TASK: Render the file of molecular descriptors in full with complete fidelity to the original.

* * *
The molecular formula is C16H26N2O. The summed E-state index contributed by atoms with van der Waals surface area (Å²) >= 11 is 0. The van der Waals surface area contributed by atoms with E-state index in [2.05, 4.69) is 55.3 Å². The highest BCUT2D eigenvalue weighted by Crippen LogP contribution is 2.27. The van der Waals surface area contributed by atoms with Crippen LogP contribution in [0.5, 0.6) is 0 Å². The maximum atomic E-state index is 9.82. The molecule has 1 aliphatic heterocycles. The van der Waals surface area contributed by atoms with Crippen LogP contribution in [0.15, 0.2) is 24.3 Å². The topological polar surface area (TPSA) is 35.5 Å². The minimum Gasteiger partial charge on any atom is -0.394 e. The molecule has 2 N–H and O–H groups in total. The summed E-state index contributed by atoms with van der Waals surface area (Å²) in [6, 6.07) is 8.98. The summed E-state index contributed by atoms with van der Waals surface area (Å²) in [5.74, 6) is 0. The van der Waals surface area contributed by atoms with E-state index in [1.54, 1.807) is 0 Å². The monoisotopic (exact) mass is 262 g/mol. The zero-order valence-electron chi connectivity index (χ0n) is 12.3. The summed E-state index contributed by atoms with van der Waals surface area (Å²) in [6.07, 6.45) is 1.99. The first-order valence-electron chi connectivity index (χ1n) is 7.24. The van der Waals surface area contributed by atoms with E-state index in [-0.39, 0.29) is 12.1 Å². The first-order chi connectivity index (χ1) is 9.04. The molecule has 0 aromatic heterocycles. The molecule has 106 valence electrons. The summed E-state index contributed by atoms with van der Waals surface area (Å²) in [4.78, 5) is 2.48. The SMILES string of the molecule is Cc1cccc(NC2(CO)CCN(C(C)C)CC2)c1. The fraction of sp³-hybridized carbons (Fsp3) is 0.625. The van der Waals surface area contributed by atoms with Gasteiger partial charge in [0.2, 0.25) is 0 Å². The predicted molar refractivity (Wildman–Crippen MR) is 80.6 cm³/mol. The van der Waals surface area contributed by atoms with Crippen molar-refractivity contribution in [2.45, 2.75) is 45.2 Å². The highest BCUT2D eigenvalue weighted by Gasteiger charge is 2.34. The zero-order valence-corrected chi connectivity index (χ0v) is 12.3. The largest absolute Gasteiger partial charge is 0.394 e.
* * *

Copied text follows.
The molecular formula is C16H26N2O. The summed E-state index contributed by atoms with van der Waals surface area (Å²) >= 11 is 0. The van der Waals surface area contributed by atoms with E-state index in [2.05, 4.69) is 55.3 Å². The highest BCUT2D eigenvalue weighted by Crippen LogP contribution is 2.27. The van der Waals surface area contributed by atoms with Crippen LogP contribution in [0.5, 0.6) is 0 Å². The maximum atomic E-state index is 9.82. The molecule has 1 aliphatic heterocycles. The van der Waals surface area contributed by atoms with Crippen LogP contribution in [0.15, 0.2) is 24.3 Å². The topological polar surface area (TPSA) is 35.5 Å². The minimum Gasteiger partial charge on any atom is -0.394 e. The molecule has 2 N–H and O–H groups in total. The summed E-state index contributed by atoms with van der Waals surface area (Å²) in [6, 6.07) is 8.98. The summed E-state index contributed by atoms with van der Waals surface area (Å²) in [5.74, 6) is 0. The van der Waals surface area contributed by atoms with E-state index in [1.54, 1.807) is 0 Å². The monoisotopic (exact) mass is 262 g/mol. The zero-order valence-electron chi connectivity index (χ0n) is 12.3. The summed E-state index contributed by atoms with van der Waals surface area (Å²) in [6.07, 6.45) is 1.99. The first-order valence-electron chi connectivity index (χ1n) is 7.24. The van der Waals surface area contributed by atoms with E-state index in [-0.39, 0.29) is 12.1 Å². The first-order chi connectivity index (χ1) is 9.04. The molecule has 0 aromatic heterocycles. The molecule has 106 valence electrons. The summed E-state index contributed by atoms with van der Waals surface area (Å²) in [4.78, 5) is 2.48. The SMILES string of the molecule is Cc1cccc(NC2(CO)CCN(C(C)C)CC2)c1. The fraction of sp³-hybridized carbons (Fsp3) is 0.625. The van der Waals surface area contributed by atoms with Gasteiger partial charge in [0.2, 0.25) is 0 Å². The predicted molar refractivity (Wildman–Crippen MR) is 80.6 cm³/mol. The van der Waals surface area contributed by atoms with Crippen molar-refractivity contribution in [2.45, 2.75) is 45.2 Å². The highest BCUT2D eigenvalue weighted by Gasteiger charge is 2.34. The zero-order valence-corrected chi connectivity index (χ0v) is 12.3. The largest absolute Gasteiger partial charge is 0.394 e.